Copyright Compendium

Search
Filters
Exact matches only
Search in title
Search in content
Chapter 100
Chapter 200
Chapter 300
Chapter 400
Chapter 500
Chapter 600
Chapter 700
Chapter 800
Chapter 900
Chapter 1000
Chapter 1100
Chapter 1200
Chapter 1300
Chapter 1400
Chapter 1500
Chapter 1600
Chapter 1700
Chapter 1800
Chapter 1900
Chapter 2000
Chapter 2100
Chapter 2200
Chapter 2300
Chapter 2400

906.9 Measuring and Computing Devices

 

906.9 Measuring and Computing Devices

 

Devices that compute, measure, and record data are useful articles. Common examples of such devices include slide rulers, wheel dials, depth gauges, dive computers, echo- sounders, and perpetual calendar designs. These types of devices do not contain expressive authorship and are merely designed to calculate and produce facts, data, or other useful information. As such, they are not copyrightable. See 37 C.F.R. § 202.1 (D).

 

The U.S. Copyright Office may register pictorial, graphic, or sculptural features that have been applied to a measuring or computing device, but only if those features are separable from the article. For example, a logo appearing on a scale, or a fanciful graphic on a telescope may be registered if they incorporate “pictorial, graphic, or sculptural features that can be identified separately from, and are capable of existing independently of, the utilitarian aspects of the article.” 17 U.S.C. § 101 (definition of “pictorial, graphic, and sculptural works”). For a general discussion of useful articles, see Section 924.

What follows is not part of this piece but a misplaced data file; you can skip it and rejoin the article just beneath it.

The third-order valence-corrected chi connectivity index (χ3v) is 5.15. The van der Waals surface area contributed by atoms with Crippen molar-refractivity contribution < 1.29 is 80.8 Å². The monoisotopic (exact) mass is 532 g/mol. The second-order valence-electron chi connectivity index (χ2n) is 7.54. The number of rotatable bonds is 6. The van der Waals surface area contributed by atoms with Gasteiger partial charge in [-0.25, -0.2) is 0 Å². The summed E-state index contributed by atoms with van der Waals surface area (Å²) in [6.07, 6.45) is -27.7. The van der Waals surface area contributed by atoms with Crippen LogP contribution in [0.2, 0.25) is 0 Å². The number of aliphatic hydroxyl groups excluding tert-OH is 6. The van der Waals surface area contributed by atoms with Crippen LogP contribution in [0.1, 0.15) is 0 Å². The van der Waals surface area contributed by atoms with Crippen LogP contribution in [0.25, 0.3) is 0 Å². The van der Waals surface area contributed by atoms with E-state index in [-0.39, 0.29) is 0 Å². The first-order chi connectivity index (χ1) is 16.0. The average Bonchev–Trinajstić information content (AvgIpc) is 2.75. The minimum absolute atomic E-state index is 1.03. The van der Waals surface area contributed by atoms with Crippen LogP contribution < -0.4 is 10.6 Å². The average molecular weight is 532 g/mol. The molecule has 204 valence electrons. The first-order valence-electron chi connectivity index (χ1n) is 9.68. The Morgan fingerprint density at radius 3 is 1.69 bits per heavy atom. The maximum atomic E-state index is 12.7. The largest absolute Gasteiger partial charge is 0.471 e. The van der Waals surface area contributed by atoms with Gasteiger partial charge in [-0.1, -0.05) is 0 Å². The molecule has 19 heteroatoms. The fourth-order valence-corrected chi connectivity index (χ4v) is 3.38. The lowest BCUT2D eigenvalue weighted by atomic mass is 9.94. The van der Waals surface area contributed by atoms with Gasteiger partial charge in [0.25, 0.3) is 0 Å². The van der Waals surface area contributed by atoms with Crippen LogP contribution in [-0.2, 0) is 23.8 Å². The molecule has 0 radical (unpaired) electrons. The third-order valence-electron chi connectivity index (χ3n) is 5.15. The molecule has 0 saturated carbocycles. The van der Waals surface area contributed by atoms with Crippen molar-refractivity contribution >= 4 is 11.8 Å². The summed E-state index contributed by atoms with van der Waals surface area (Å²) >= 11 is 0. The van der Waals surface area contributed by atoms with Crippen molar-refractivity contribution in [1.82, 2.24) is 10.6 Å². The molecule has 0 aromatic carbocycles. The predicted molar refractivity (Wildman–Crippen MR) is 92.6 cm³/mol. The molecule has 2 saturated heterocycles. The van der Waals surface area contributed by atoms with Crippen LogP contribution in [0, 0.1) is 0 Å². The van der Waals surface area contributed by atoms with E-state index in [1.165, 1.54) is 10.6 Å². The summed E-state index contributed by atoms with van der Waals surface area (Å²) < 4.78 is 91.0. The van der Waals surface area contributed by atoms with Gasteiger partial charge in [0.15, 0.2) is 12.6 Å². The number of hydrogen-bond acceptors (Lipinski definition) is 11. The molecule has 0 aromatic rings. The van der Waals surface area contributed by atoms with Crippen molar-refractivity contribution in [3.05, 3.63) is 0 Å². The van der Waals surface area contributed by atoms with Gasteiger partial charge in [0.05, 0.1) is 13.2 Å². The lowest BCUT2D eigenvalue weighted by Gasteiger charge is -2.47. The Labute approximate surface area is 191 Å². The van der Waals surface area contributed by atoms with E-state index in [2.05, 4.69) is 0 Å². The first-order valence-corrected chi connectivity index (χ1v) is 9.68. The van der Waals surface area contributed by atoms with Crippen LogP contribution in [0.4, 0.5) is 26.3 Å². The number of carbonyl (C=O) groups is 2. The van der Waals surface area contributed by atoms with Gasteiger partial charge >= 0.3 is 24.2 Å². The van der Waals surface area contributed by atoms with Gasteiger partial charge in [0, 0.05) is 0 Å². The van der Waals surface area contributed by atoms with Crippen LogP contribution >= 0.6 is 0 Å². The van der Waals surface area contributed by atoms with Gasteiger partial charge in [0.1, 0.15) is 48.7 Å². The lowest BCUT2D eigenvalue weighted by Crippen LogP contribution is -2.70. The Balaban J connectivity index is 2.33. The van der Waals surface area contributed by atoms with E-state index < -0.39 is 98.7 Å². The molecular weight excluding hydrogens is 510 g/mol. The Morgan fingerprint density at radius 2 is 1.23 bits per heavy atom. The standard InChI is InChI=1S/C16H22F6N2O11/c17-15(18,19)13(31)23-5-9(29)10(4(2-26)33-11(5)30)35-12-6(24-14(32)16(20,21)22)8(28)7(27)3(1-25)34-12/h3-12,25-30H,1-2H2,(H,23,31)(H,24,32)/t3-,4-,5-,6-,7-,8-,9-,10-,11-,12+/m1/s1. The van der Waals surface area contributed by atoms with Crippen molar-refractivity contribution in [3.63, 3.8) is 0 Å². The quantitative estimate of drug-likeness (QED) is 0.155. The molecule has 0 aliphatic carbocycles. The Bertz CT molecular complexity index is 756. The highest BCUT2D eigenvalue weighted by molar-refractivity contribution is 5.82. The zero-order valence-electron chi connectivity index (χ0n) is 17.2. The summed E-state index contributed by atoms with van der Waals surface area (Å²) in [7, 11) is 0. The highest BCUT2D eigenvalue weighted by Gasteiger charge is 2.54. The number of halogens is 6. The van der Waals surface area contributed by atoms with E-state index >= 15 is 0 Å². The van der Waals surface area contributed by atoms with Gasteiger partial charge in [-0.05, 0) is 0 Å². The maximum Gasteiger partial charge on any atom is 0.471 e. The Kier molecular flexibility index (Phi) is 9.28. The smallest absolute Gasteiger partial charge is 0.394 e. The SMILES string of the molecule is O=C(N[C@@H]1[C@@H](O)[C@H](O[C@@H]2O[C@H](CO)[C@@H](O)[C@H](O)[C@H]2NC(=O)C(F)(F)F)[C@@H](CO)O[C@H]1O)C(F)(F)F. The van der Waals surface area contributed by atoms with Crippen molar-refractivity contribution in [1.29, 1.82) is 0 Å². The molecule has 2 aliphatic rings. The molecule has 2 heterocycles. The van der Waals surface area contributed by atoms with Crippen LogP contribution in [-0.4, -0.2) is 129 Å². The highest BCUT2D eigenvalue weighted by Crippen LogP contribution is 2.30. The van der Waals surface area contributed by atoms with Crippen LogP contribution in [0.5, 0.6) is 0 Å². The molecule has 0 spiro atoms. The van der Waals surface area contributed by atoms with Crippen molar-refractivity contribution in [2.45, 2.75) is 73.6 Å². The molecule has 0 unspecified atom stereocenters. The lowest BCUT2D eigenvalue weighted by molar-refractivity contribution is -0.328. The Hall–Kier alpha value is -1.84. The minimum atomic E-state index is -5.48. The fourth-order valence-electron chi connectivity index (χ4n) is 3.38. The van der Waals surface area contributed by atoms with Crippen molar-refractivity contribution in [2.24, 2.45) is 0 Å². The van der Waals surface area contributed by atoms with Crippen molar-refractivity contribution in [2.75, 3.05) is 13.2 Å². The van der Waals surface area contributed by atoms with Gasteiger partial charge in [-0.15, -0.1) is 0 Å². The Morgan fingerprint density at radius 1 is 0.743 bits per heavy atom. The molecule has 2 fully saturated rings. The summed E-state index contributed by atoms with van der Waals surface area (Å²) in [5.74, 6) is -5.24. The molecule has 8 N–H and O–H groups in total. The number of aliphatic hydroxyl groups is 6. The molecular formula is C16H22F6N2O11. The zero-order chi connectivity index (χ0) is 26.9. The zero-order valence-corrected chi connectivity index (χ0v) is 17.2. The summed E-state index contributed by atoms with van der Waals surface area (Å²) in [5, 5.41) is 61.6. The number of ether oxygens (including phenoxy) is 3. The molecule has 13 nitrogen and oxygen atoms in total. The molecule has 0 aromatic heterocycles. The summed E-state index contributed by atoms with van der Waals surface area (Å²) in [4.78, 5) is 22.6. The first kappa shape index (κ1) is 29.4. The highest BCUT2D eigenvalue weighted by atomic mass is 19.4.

Likewise, textual or artistic material that explains or illustrates a device and its use may be protectable if it is sufficiently creative, as long as it does not itself perform the actual useful function of the device. For example, a technical drawing with significant text and pictures that shows how to use a device may be registrable. But the registration for that drawing would extend only to the descriptive or illustrative authorship and would not extend to the concept, physical design, and use of the device itself. See 17 U.S.C. § 113 (B).

 

When asserting a claim in an instructional manual or other text or images that explain or illustrate a device, applicants should use terms that specifically describe the expressive authorship that the author contributed to the work, such as “text of description of device,” “text of instructions,” “technical diagrams,” or “photographs of device.”

 

Applicants should avoid using the terms “device,” “equipment,” “sculpture,” “housing,” or “container” to refer to content that appears on the face or surface of the device.

 

Applicants should avoid using the terms “format,” “layout,” and “compilation” to refer to the overall design features or to the overall combination of content on the face or surface of the device. Applicants also should avoid using vague terms, such as “entire work.”